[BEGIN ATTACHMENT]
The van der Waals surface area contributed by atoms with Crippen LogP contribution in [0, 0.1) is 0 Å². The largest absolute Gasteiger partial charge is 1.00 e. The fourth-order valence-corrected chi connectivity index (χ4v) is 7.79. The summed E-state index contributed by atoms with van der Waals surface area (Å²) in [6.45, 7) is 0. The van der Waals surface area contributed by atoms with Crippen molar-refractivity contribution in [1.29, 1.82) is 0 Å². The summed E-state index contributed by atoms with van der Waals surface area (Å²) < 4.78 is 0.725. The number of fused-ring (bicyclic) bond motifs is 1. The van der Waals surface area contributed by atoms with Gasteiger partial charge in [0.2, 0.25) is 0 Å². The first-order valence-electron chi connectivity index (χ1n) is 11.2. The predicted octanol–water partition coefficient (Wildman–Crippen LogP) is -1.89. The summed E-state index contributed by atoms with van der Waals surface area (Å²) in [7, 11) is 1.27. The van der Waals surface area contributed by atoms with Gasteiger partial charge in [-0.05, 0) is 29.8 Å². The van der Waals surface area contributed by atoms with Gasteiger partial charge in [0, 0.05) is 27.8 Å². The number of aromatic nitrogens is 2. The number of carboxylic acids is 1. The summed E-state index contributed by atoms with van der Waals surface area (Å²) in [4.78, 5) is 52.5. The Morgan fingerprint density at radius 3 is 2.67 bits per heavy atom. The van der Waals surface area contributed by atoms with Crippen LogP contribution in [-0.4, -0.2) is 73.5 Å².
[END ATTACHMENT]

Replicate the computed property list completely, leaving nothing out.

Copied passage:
The van der Waals surface area contributed by atoms with Crippen LogP contribution in [0, 0.1) is 0 Å². The largest absolute Gasteiger partial charge is 1.00 e. The fourth-order valence-corrected chi connectivity index (χ4v) is 7.79. The summed E-state index contributed by atoms with van der Waals surface area (Å²) in [6.45, 7) is 0. The van der Waals surface area contributed by atoms with Crippen molar-refractivity contribution in [1.29, 1.82) is 0 Å². The summed E-state index contributed by atoms with van der Waals surface area (Å²) < 4.78 is 0.725. The number of fused-ring (bicyclic) bond motifs is 1. The van der Waals surface area contributed by atoms with Gasteiger partial charge in [0.2, 0.25) is 0 Å². The first-order valence-electron chi connectivity index (χ1n) is 11.2. The predicted octanol–water partition coefficient (Wildman–Crippen LogP) is -1.89. The summed E-state index contributed by atoms with van der Waals surface area (Å²) in [7, 11) is 1.27. The van der Waals surface area contributed by atoms with Gasteiger partial charge in [-0.05, 0) is 29.8 Å². The van der Waals surface area contributed by atoms with Gasteiger partial charge in [0, 0.05) is 27.8 Å². The number of aromatic nitrogens is 2. The number of carboxylic acids is 1. The summed E-state index contributed by atoms with van der Waals surface area (Å²) in [4.78, 5) is 52.5. The Morgan fingerprint density at radius 3 is 2.67 bits per heavy atom. The van der Waals surface area contributed by atoms with Crippen LogP contribution in [-0.4, -0.2) is 73.5 Å².